The UK government is about to put another taxpayer-funded leaflet through every door in Scotland, laden with dire warnings about the consequences of independence.
Boiled down to just five bullet points – one of which is the meaningless “best of both worlds” – it presents the case for the UK as amounting to keeping the pound (which Scotland can do either way), higher public spending (omitting the fact that Scots pay over the odds for said spending), jobs with UK companies (which would be unaffected because EU law demands freedom of employment) and lower energy bills.
The latter is based on the oft-repeated claim that fuel bills would rise in Scotland because the rUK would no longer pay to import subsidised Scottish renewable energy. But an article in The Ecologist this week, by two respected academics from Robert Gordon University in Aberdeen, blows that argument out of the water.
We recommend reading all of it, but we’ve pulled out a key passage.
The UK government has long threatened that in the event of a ‘yes’ vote for Scotland’s independence, it would source its electricity from France, the Netherlands and Ireland instead of Scotland, to the extent it was cheaper.
In all likelihood, a rump UK would have no choice but to buy Scotland’s electricity generating surplus of around 25%. The UK government is significantly underplaying the important role that Scotland’s electricity plays in keeping the lights on across the UK.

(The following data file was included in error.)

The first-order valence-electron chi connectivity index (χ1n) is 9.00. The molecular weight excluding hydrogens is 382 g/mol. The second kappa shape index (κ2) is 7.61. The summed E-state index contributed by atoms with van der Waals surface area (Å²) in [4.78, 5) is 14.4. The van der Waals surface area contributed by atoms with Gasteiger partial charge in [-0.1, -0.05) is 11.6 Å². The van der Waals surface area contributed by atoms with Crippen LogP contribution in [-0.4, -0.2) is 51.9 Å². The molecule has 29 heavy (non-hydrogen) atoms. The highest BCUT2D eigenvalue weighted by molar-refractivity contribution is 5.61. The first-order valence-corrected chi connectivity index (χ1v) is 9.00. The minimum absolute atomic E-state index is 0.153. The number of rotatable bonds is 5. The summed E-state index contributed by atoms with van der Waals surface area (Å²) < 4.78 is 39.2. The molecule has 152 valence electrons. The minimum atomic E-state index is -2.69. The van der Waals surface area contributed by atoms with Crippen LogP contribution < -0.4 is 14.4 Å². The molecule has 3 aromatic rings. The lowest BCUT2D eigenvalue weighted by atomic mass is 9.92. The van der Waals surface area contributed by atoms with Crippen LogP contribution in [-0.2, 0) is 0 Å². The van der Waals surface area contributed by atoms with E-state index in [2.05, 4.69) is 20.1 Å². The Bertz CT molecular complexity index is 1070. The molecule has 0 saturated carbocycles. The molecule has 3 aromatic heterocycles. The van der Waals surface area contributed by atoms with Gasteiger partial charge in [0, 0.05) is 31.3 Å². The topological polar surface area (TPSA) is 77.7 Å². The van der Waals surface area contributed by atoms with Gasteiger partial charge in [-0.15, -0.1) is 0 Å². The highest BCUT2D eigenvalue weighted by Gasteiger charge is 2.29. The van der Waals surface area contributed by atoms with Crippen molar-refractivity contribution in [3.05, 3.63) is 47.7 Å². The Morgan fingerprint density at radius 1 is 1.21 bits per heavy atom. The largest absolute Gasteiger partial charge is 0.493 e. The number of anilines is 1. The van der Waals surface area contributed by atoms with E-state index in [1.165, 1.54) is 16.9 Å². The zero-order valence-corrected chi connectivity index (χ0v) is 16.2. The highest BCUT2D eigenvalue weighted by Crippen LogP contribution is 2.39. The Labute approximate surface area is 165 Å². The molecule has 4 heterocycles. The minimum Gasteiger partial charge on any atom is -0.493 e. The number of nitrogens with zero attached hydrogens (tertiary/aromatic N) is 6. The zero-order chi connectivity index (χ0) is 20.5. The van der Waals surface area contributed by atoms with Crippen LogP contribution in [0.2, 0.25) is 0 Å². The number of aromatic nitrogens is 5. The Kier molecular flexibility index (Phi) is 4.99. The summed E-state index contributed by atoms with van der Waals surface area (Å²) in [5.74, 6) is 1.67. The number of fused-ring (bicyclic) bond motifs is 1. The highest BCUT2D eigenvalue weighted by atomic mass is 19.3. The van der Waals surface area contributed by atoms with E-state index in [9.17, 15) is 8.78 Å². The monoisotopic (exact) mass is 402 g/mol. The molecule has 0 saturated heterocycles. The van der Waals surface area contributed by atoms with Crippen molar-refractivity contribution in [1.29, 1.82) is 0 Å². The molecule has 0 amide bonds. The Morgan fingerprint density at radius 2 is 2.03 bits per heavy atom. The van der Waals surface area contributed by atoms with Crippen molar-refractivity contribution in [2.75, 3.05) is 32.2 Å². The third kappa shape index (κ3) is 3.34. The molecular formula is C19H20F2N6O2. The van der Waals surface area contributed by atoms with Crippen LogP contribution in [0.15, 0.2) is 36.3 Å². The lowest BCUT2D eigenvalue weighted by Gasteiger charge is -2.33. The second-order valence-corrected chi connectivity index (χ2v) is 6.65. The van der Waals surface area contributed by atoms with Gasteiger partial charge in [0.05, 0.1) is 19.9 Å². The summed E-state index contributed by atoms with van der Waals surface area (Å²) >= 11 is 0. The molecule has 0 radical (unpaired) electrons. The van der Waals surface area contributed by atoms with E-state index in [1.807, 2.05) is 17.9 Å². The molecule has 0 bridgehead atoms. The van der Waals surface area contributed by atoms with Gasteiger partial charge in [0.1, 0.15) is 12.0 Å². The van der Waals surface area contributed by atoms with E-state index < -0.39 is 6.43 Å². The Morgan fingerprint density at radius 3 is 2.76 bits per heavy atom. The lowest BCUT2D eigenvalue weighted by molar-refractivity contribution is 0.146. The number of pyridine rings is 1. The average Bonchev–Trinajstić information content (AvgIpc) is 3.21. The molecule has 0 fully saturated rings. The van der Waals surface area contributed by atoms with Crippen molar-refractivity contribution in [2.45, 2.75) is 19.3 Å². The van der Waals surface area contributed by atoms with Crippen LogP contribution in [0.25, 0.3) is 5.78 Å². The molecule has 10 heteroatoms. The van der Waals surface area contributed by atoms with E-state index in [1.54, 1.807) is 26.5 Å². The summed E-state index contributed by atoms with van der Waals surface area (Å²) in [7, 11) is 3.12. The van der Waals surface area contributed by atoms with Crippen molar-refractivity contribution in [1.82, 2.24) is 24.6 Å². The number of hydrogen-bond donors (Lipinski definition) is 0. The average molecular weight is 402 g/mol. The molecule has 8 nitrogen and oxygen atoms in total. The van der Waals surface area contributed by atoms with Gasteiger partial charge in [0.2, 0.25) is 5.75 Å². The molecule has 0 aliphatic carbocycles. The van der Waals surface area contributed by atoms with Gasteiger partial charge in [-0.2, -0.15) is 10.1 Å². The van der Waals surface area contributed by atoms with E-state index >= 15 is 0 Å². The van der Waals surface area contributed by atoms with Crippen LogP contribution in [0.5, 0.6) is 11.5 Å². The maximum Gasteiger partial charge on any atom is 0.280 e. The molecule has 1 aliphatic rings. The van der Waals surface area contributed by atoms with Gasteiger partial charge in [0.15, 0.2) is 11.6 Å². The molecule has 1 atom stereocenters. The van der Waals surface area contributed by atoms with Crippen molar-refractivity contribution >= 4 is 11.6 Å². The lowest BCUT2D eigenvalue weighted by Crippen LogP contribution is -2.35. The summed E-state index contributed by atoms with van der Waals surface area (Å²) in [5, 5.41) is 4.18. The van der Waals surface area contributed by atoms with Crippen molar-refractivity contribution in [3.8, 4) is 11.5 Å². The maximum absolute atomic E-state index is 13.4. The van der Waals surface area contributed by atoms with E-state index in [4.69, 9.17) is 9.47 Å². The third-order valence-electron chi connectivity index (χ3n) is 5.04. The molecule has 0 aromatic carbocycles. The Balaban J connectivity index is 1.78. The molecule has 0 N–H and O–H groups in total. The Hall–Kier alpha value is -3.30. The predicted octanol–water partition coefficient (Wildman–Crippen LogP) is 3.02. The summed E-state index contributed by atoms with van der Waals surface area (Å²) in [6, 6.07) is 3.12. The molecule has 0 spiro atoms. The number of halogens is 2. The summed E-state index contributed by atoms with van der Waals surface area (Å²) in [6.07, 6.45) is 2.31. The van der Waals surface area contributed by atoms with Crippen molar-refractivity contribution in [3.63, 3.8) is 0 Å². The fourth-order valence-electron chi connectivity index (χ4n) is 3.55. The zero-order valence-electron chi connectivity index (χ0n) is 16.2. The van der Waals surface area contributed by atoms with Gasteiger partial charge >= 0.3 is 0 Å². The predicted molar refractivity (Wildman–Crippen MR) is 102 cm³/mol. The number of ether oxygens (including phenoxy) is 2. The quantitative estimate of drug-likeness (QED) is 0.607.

And while the English may baulk at effectively subsidising Scotland’s green power sector, there is the consolation that purchasing this spare power will actually make very good commercial sense for Westminster.
Compared to both English offshore wind and new nuclear build, Scottish onshore wind is much cheaper. Carrying out the threat in the energy paper would be as clear a case of cutting off your nose to spite your face as one can imagine.”
The UK government is still having some trouble balancing its approach to the referendum between “lovebombing” and demanding compliance with menaces. “Your bills will go up, you’ll lose your jobs and public spending will be slashed” is a funny sort of positive case, no matter how many smiling families prancing through the Highlands you put pictures of on it.
But those who know what they’re talking about, and have no dog in the independence fight, are almost unanimous in their assessments. Whether it’s energy bills or currency or EU membership or oil revenues or just about anything else, they all tell a remarkably consistent story – Westminster is bluffing.
The parties of the Union very much don’t want to lose Scotland, for all sorts of reasons – economic, military and political. But the one thing they can afford even less than losing Scotland is to have a hostile relationship with an independent one.